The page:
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Haven and harbor

I have railed for years against the irritatingly redundant safe haven—a safe safe place as presumably contrasted against an unsafe safe place—and to no avail. What I suspect may have risen as a bureaucratic fondness for unnecessarily multiplying words now appears to have become something like an idiom, a stock phrase that nearly everyone unthinkingly uses.

Today I have the unpleasant duty of disagreeing in part with Brenda Batten, who, tweeting as @BloombergStyle, wrote, “Safe harbor and safe haven are redundant terms. Harbor, haven or refuge is enough.” That is about half right.

A haven is always a safe place, a refuge. A harbor, not necessarily so. An anchorage in a harbor may be exposed, making it an unreliable refuge. Last week, for example, the Navy Times reported that thirty-six ships left anchorage at Norfolk to avoid the advancing Hurricane Irene. Not all the harborage was safe in such a storm.*

Safe haven remains an obnoxious pleonasm, and I will stand by Ms. Batten against it until the Last Trump sounds. But safe harbor is unexceptionable—likely the source of the confusion by which safe was transferred to haven but still a perfectly reasonable term.


*Twenty-eight ships remained in the Hampton Roads in secure anchorages, which, yes, the Navy Times called “safe havens.”



Posted by John McIntyre at 12:21 PM | | Comments (7)


For anyone familiar with Connecticut (or Yale University), the city of New Haven is a great example to provide if pressed for why "safe" is unnecessary. Also, it has a harbor.

This reminds me of Portola's assessment upon seeing the body of water to be named San Francisco Bay. He described it as capable of harboring all the world's navies. It still harbors ships fairly safely.


"Safe harbor" is also the legal term for a statutory provision which reduces or eliminates someone's liability if they have behaved according to a specified standard. An example is the safe harbor protecting Internet providers from copyright claims if they promptly take down challenged material. "Safe haven" is downright wrong in that circumstance.

I disagree about "haven." I think its metaphorical use has weakened its original meaning. If one writes that a dark alley is a "haven for drug dealers" (and I'm not saying that's a good phrase, but you can imagine reading it), is it necessarily a "safe" place for them, a "refuge," or is it just a place that attracts them?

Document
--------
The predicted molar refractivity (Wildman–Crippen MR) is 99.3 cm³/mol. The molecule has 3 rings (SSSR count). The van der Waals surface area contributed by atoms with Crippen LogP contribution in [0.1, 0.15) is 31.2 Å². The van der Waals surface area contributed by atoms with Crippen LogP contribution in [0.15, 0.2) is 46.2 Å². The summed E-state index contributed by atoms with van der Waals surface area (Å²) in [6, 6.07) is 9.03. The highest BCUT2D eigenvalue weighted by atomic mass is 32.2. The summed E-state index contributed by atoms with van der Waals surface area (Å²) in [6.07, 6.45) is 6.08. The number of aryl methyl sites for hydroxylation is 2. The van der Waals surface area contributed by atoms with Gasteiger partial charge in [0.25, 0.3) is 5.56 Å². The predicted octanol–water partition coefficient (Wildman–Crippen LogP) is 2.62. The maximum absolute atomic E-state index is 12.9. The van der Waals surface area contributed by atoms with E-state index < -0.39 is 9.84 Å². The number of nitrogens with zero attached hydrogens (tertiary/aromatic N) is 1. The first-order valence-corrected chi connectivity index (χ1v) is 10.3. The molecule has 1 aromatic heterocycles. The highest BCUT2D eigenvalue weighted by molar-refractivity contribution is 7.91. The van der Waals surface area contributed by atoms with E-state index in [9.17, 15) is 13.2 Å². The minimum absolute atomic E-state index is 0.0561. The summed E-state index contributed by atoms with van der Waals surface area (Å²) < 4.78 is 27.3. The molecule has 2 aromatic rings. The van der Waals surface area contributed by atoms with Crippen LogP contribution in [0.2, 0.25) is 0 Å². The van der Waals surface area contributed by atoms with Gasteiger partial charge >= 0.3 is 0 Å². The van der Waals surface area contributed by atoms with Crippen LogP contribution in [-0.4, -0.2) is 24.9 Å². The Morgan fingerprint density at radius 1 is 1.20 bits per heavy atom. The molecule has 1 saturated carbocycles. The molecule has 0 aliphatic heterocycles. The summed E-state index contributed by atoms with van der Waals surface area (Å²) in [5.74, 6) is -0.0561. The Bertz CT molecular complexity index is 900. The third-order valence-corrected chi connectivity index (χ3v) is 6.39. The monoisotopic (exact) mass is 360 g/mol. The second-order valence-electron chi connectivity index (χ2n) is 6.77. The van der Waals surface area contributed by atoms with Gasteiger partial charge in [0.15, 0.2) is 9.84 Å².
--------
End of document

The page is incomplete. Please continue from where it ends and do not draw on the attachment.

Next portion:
I don't know, Nick. It seems that a "haven for drug dealers" is a place where they can operate with impunity, and is thus "safe" -- at least for them.

Seeming safe and being safe are two different things. Perhaps I split hairs.

Regardless, the organic definition of "haven" in my head seems to not be dictionary-correct. The descriptivist on my left shoulder is screaming at the prescriptivist on my right.

My ODE gives "place of safety or refuge" as the first definition for haven, followed by "an inlet giving shelter", "a harbour or small port", which one supposes was the original literal meaning.  If harbour is an acceptable definition to the lads in OUP, and if "safe harbour" is allowable, then "safe haven" one feels ought at least not to engender apoplexy.

The ODE gives harbour as, first, a place on the coast where ships may moor in shelter, especially one protected from rough water by piers, etc etc, and, second, a place of refuge.

The metaphorical extension does so little injury to the original meanings of the two words, and those were so close, lthat they seem all to trip along happily together.

Fowler finds a distinction less in the purpose of the haven or harbour and more in the facilities available.  In one of those passages which survive more or less intact into Burchfield's third edition of MEU, and which presumably therefore hold some special canonical truth, we are told the "broad distinction is that a haven is thought of as a place where a ship may find shelter from a storm, a harbour as one offering accommodation ... in which ships may remain in safety for any purpose, and a port as a town whose harbour is frequented by naval or merchant ships." 

You may, as so often, get some comfort from HWF.  Muddy waters, though.  I respectfully suggest you rail no more than is good for your health.

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About John McIntyre
John McIntyre, mild-mannered editor for a great metropolitan newspaper, has fussed over writers’ work, to sporadic expressions of gratitude, for thirty years. He is The Sun’s night content production manager and former head of its copy desk. He also teaches editing at Loyola University Maryland. A former president of the American Copy Editors Society, a native of Kentucky, a graduate of Michigan State and Syracuse, and a moderate prescriptivist, he writes about language, journalism, and arbitrarily chosen topics. If you are inspired by a spirit of contradiction, comment on the posts or write to him at
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